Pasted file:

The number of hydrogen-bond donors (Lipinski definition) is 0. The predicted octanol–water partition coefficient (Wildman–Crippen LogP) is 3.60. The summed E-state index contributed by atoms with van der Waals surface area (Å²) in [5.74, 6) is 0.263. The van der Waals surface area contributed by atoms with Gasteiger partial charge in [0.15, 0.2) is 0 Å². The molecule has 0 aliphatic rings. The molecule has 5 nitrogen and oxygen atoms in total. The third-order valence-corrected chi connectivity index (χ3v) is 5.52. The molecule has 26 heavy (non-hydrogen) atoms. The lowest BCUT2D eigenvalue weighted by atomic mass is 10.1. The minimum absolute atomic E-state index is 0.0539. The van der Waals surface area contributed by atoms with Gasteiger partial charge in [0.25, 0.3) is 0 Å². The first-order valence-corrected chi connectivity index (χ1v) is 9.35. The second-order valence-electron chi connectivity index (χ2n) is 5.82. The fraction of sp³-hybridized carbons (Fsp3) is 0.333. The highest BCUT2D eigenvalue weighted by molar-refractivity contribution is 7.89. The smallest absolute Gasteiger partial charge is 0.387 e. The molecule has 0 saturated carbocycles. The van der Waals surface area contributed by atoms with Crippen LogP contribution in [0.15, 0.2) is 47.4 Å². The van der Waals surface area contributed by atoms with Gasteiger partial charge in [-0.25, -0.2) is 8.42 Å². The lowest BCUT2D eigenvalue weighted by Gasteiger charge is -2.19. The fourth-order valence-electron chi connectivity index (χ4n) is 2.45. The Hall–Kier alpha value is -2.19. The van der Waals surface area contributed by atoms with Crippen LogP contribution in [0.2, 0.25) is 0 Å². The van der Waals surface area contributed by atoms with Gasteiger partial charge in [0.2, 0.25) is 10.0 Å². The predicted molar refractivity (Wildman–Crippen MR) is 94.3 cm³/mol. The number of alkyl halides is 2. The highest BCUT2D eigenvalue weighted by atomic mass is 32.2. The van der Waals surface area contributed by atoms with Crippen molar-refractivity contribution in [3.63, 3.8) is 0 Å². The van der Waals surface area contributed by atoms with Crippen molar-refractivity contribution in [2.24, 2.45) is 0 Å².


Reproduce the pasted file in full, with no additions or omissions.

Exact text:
The number of hydrogen-bond donors (Lipinski definition) is 0. The predicted octanol–water partition coefficient (Wildman–Crippen LogP) is 3.60. The summed E-state index contributed by atoms with van der Waals surface area (Å²) in [5.74, 6) is 0.263. The van der Waals surface area contributed by atoms with Gasteiger partial charge in [0.15, 0.2) is 0 Å². The molecule has 0 aliphatic rings. The molecule has 5 nitrogen and oxygen atoms in total. The third-order valence-corrected chi connectivity index (χ3v) is 5.52. The molecule has 26 heavy (non-hydrogen) atoms. The lowest BCUT2D eigenvalue weighted by atomic mass is 10.1. The minimum absolute atomic E-state index is 0.0539. The van der Waals surface area contributed by atoms with Gasteiger partial charge in [0.25, 0.3) is 0 Å². The first-order valence-corrected chi connectivity index (χ1v) is 9.35. The second-order valence-electron chi connectivity index (χ2n) is 5.82. The fraction of sp³-hybridized carbons (Fsp3) is 0.333. The highest BCUT2D eigenvalue weighted by molar-refractivity contribution is 7.89. The smallest absolute Gasteiger partial charge is 0.387 e. The molecule has 0 saturated carbocycles. The van der Waals surface area contributed by atoms with Crippen LogP contribution in [0.15, 0.2) is 47.4 Å². The van der Waals surface area contributed by atoms with Gasteiger partial charge in [-0.25, -0.2) is 8.42 Å². The lowest BCUT2D eigenvalue weighted by Gasteiger charge is -2.19. The fourth-order valence-electron chi connectivity index (χ4n) is 2.45. The Hall–Kier alpha value is -2.19. The van der Waals surface area contributed by atoms with Crippen LogP contribution in [0.2, 0.25) is 0 Å². The van der Waals surface area contributed by atoms with Gasteiger partial charge in [0.2, 0.25) is 10.0 Å². The predicted molar refractivity (Wildman–Crippen MR) is 94.3 cm³/mol. The number of alkyl halides is 2. The highest BCUT2D eigenvalue weighted by atomic mass is 32.2. The van der Waals surface area contributed by atoms with Crippen molar-refractivity contribution in [3.63, 3.8) is 0 Å². The van der Waals surface area contributed by atoms with Crippen molar-refractivity contribution in [2.24, 2.45) is 0 Å².